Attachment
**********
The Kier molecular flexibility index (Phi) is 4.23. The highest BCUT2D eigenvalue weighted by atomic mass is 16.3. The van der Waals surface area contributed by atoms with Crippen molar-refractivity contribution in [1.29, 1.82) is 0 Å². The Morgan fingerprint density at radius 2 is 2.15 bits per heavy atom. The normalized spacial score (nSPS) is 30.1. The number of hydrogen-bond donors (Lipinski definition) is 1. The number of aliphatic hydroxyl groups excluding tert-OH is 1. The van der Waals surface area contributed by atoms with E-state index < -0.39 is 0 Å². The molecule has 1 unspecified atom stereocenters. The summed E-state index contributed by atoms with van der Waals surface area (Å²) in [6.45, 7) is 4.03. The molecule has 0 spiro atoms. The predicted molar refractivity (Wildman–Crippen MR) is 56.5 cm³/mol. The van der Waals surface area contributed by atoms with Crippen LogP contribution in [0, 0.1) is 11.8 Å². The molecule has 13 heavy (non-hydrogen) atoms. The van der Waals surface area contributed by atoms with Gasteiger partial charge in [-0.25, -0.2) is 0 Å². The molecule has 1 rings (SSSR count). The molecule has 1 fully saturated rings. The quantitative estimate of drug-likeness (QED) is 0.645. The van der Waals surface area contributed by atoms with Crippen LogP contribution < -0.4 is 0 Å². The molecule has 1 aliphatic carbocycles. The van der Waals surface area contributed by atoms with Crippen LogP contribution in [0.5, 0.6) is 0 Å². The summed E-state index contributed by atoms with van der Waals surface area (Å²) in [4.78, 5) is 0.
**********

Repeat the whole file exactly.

The Kier molecular flexibility index (Phi) is 4.23. The highest BCUT2D eigenvalue weighted by atomic mass is 16.3. The van der Waals surface area contributed by atoms with Crippen molar-refractivity contribution in [1.29, 1.82) is 0 Å². The Morgan fingerprint density at radius 2 is 2.15 bits per heavy atom. The normalized spacial score (nSPS) is 30.1. The number of hydrogen-bond donors (Lipinski definition) is 1. The number of aliphatic hydroxyl groups excluding tert-OH is 1. The van der Waals surface area contributed by atoms with E-state index < -0.39 is 0 Å². The molecule has 1 unspecified atom stereocenters. The summed E-state index contributed by atoms with van der Waals surface area (Å²) in [6.45, 7) is 4.03. The molecule has 0 spiro atoms. The predicted molar refractivity (Wildman–Crippen MR) is 56.5 cm³/mol. The van der Waals surface area contributed by atoms with Crippen LogP contribution in [0, 0.1) is 11.8 Å². The molecule has 13 heavy (non-hydrogen) atoms. The van der Waals surface area contributed by atoms with Gasteiger partial charge in [-0.25, -0.2) is 0 Å². The molecule has 1 rings (SSSR count). The molecule has 1 fully saturated rings. The quantitative estimate of drug-likeness (QED) is 0.645. The van der Waals surface area contributed by atoms with Crippen LogP contribution < -0.4 is 0 Å². The molecule has 1 aliphatic carbocycles. The van der Waals surface area contributed by atoms with Crippen LogP contribution in [0.5, 0.6) is 0 Å². The summed E-state index contributed by atoms with van der Waals surface area (Å²) in [4.78, 5) is 0.